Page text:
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Author Topic: Erosion or deposition?  (Read 5220 times)

Offline OokieWonderslug

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Erosion or deposition?
« on: 18/07/2012 15:41:04 »
As a former amatuer archeologist, I have dug many artifacts out of the ground. One can go down 5,000, 10,000, 20,000 years. I have never found an artifact on bare soil anywhere. Not even in a cave. They were always buried.

Yet when you look at geology, it is always assumed that great amounts of overburden has been removed. They say the Appalachians are eroding at 1 millimeter a year. Yet I have found spear points thousands of years old on ridges in the Appalachians under more than a foot of soil.

Geologists tell us that here in the peidmont we have lost 5 miles of overburden. 5 miles. The soil here is of volcanic origin. There HAD to be a volcano releasing this ash. Yet apparently there is zero remains of any volcanoes here other than the ash deposits and the pumice grains. Extruded lava is much more hard to erode than ash.  Yet we have no huge piles of igneous rock that would have been a volcano.

This makes zero sense. Now they tell me that an area near here that has rhyolite and volcanic breccia was never eruptive. They say the only reason it has a higher elevation than the surrounding piedmont is due to uplift some 5 million years ago.

Please help me understand how you get rhyolite and breccia from an underground pluton. Please tell me how if things are eroding how come everything that is old is buried and not on top of the ground. To me it just does not add up.

Some will say that it goes in cycles and deposition is followed by erosion. But how long are these cycles? There are artifacts in south America 127,000 years old and they were all under dirt in a cave. The Carolina Bays are supposed to be some 80,000 years old and are still on the surface. Uneroded and uncovered. The Sandhills are supposed to exposed dune fields millions of years old. They are supposed to have been buried and then eroded out of the ground. Yet when sand is buried and compressed by overburden it solidifies and becomes sandstone. In the Sandhills the sand is still soft and not rock at all. If it was covered by 5 miles of rock it would not be so unconsolidated. There are fossil dunes in West Virginia. They are easy to make out. But they are rock, not sand. Sand is a rare thing to find in WV and even then it is a soft sandstone that has to be dug and crushed.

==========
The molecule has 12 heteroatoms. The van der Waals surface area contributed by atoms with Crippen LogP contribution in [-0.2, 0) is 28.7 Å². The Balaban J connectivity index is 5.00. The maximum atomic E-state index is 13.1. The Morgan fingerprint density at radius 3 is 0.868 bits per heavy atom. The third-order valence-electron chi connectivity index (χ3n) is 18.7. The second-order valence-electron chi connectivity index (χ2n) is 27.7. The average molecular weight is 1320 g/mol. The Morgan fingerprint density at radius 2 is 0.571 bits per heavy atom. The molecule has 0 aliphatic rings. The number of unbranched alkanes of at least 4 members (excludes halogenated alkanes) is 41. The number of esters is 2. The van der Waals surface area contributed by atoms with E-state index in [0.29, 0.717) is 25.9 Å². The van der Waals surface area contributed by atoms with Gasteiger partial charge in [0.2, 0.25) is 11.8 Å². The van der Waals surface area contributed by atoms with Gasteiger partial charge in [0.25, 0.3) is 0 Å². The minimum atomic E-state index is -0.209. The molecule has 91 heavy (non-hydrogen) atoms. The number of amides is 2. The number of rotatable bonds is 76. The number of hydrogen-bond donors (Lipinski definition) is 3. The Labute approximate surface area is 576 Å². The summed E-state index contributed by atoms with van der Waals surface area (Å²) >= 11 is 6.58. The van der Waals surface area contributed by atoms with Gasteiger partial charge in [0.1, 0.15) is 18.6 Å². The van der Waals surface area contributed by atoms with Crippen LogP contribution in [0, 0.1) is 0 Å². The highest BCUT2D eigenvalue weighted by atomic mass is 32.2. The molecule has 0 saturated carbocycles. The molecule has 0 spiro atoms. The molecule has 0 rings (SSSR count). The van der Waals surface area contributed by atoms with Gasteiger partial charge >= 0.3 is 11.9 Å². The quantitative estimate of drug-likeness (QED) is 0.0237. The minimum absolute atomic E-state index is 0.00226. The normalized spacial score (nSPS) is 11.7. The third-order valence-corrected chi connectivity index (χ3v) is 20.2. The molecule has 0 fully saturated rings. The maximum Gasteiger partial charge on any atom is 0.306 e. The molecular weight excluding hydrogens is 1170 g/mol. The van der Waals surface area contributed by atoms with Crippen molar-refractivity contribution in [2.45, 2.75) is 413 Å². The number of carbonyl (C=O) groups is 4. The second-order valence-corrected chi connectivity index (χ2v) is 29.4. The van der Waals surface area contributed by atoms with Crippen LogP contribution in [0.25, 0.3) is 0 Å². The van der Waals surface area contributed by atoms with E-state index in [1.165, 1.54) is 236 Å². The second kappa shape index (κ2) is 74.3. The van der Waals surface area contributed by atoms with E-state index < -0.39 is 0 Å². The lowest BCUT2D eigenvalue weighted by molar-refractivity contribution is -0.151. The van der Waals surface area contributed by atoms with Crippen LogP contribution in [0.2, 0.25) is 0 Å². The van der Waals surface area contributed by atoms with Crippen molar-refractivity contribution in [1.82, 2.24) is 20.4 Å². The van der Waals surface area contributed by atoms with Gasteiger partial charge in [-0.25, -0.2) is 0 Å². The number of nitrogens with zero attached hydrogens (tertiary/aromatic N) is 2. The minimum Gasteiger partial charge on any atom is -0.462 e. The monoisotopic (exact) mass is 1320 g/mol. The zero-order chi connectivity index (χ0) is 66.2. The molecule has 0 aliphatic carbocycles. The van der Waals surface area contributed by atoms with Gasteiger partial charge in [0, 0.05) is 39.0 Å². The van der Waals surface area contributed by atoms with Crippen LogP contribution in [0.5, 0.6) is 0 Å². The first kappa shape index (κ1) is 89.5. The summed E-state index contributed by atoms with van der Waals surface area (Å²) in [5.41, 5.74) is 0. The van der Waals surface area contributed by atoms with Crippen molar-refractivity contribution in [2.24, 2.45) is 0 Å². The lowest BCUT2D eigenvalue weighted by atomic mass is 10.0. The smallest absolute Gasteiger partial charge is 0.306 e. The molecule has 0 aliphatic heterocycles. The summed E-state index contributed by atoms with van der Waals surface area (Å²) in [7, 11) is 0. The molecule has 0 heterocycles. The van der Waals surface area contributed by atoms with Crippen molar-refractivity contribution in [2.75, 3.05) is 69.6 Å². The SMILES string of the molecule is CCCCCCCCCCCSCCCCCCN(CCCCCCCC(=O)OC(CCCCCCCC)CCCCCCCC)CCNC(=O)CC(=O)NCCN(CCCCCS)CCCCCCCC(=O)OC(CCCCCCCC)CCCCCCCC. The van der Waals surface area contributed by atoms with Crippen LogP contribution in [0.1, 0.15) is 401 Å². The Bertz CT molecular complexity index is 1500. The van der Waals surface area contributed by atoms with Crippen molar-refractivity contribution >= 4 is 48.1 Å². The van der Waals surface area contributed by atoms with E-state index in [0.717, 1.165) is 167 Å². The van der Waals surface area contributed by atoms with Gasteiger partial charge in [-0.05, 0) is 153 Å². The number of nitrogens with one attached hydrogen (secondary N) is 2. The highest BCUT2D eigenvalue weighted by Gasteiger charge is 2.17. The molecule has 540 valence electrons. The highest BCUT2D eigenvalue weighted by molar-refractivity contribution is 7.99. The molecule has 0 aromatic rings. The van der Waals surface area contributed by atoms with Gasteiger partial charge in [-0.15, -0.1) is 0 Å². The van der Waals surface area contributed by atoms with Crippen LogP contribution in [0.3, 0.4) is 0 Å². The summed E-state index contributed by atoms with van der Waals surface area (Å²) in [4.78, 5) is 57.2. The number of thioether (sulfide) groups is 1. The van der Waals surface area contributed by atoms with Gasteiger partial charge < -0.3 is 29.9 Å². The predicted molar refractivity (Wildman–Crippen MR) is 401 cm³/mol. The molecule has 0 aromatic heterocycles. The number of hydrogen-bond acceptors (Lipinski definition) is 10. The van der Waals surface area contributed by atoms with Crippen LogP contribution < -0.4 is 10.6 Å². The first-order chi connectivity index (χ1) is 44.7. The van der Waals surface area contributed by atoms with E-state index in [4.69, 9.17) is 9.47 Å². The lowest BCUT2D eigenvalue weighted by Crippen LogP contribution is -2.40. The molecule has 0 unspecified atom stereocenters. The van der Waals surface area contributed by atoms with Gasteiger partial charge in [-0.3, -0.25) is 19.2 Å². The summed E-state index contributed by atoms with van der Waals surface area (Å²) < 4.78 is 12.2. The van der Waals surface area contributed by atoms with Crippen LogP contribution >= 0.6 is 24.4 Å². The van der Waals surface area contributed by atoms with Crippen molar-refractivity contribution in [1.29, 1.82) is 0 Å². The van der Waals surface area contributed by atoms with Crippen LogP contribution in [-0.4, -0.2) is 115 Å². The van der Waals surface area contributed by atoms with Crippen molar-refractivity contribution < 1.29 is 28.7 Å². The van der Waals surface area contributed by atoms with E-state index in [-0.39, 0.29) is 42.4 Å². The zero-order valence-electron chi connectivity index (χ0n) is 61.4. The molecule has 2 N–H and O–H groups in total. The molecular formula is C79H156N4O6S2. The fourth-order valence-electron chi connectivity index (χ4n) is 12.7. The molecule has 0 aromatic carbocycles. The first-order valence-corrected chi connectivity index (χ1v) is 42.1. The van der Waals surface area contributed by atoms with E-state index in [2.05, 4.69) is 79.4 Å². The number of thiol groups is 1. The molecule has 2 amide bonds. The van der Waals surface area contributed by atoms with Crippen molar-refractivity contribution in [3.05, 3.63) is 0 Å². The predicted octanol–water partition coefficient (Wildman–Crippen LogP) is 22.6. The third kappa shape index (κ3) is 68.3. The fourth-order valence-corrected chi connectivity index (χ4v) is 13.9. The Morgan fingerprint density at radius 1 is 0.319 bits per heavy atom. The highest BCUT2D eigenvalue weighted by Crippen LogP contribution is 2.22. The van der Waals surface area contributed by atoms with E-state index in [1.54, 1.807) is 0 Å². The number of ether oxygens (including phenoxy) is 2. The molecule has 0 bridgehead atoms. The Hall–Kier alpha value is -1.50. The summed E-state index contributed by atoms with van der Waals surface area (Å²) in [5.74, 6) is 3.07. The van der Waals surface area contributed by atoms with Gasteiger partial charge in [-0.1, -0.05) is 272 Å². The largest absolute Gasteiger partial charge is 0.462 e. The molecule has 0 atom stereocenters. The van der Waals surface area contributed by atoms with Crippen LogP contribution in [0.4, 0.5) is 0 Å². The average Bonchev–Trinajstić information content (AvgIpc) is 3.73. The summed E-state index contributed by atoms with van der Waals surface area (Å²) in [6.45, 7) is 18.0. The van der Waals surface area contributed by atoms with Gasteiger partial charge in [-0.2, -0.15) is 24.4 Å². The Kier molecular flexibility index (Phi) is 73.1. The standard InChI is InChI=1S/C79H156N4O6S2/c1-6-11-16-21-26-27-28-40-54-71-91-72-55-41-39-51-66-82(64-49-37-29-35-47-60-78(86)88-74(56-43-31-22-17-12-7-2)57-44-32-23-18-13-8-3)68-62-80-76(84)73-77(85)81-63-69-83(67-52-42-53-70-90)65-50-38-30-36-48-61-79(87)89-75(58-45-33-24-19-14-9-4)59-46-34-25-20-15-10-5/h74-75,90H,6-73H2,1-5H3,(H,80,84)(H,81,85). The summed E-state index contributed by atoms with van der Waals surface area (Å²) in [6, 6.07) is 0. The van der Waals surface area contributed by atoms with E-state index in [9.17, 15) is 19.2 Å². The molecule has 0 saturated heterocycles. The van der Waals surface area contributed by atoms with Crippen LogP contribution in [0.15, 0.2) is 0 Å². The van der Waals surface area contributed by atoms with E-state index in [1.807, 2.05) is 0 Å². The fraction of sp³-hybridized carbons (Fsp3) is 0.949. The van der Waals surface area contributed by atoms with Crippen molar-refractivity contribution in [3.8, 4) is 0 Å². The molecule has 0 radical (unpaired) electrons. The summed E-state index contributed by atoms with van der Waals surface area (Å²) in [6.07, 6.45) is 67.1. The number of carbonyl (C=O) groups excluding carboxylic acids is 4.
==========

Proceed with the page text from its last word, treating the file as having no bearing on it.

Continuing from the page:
There is a layer of ash in the Marsailles shale in WV that has been mapped. It clearly points to a place in Virginia where there should be an extinct volcano. Yet there is no such landform where it should be. No where near it in any way.

I spent the better part of a day scouring Google to find outcrops of extrusive igneous rocks in the piedmont on NC only to come up with nothing. Not one study, not one report of anything.

If we are experiencing erosion like we are told, how come there is not one towering pile of basalt or rhyolite anywhere in NC? Even if there was extensive folding of the sedimentary layers (which there was) there would be a long ridge of extrusive rock somewhere given the differential erosion of hard magma and soft ash. Which there is not.

Please help me understand why this is like it is.


 

Offline Bass

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Re: Erosion or deposition?
« Reply #1 on: 18/07/2012 18:46:46 »
Now they tell me that an area near here that has rhyolite and volcanic breccia was never eruptive.

Please help me understand how you get rhyolite and breccia from an underground pluton.

OW- where exactly is this rhyolite and breccia.  Not all "rhyolite" is extrusive (deposited on the surface as volcanic flows or ash).  There are subvolcanic (underground) dikes and sills that are classified as rhyolite due to their aphanitic (fine grained) nature.

If memory serves me (and it often doesn't), the Carolina Slate belt is full of volcanic rocks.  These rocks are very old and have been extensively folded and faulted.  The source volcanoes would have been eroded quickly, while the flows and ashfalls deposited underwater would have survived- so I wouldn't expect to see the source volcanoes.  The remnants of those volcanoes would be plutonic rocks possibly some distance from the now metamorphosed remnant volcanic deposits.

But maybe I missed the point of your post?
 

Offline OokieWonderslug

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Re: Erosion or deposition?
« Reply #2 on: 19/07/2012 03:59:08 »